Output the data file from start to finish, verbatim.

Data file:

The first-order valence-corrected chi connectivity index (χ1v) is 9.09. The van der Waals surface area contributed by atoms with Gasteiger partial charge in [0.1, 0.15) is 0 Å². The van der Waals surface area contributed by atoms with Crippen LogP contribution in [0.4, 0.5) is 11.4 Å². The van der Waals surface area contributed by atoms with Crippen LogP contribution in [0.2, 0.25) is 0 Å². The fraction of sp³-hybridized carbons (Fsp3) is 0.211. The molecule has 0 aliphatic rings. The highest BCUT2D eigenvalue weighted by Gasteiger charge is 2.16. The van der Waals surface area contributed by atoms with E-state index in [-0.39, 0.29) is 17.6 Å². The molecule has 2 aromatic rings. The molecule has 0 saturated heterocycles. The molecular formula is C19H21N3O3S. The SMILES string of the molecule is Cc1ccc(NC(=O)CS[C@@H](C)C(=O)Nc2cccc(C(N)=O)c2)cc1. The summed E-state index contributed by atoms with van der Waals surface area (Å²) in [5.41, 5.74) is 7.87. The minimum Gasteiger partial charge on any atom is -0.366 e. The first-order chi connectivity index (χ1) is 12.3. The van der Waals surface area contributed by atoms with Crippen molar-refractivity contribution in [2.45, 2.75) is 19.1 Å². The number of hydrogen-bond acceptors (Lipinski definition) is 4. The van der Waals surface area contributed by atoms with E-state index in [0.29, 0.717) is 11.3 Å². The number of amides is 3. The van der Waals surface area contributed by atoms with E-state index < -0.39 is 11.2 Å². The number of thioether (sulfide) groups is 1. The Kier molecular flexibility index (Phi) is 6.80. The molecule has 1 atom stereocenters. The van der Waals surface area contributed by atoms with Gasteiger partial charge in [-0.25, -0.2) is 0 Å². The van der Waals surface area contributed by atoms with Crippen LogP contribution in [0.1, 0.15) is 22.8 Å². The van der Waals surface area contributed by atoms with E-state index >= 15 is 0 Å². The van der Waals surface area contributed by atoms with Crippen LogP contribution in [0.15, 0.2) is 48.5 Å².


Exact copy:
The first-order valence-corrected chi connectivity index (χ1v) is 9.09. The van der Waals surface area contributed by atoms with Gasteiger partial charge in [0.1, 0.15) is 0 Å². The van der Waals surface area contributed by atoms with Crippen LogP contribution in [0.4, 0.5) is 11.4 Å². The van der Waals surface area contributed by atoms with Crippen LogP contribution in [0.2, 0.25) is 0 Å². The fraction of sp³-hybridized carbons (Fsp3) is 0.211. The molecule has 0 aliphatic rings. The highest BCUT2D eigenvalue weighted by Gasteiger charge is 2.16. The van der Waals surface area contributed by atoms with E-state index in [-0.39, 0.29) is 17.6 Å². The molecule has 2 aromatic rings. The molecule has 0 saturated heterocycles. The molecular formula is C19H21N3O3S. The SMILES string of the molecule is Cc1ccc(NC(=O)CS[C@@H](C)C(=O)Nc2cccc(C(N)=O)c2)cc1. The summed E-state index contributed by atoms with van der Waals surface area (Å²) in [5.41, 5.74) is 7.87. The minimum Gasteiger partial charge on any atom is -0.366 e. The first-order chi connectivity index (χ1) is 12.3. The van der Waals surface area contributed by atoms with Crippen molar-refractivity contribution in [2.45, 2.75) is 19.1 Å². The number of hydrogen-bond acceptors (Lipinski definition) is 4. The van der Waals surface area contributed by atoms with E-state index in [0.29, 0.717) is 11.3 Å². The number of amides is 3. The van der Waals surface area contributed by atoms with E-state index < -0.39 is 11.2 Å². The number of thioether (sulfide) groups is 1. The Kier molecular flexibility index (Phi) is 6.80. The molecule has 1 atom stereocenters. The van der Waals surface area contributed by atoms with Gasteiger partial charge in [-0.25, -0.2) is 0 Å². The van der Waals surface area contributed by atoms with Crippen LogP contribution in [0.1, 0.15) is 22.8 Å². The van der Waals surface area contributed by atoms with E-state index >= 15 is 0 Å². The van der Waals surface area contributed by atoms with Crippen LogP contribution in [0.15, 0.2) is 48.5 Å².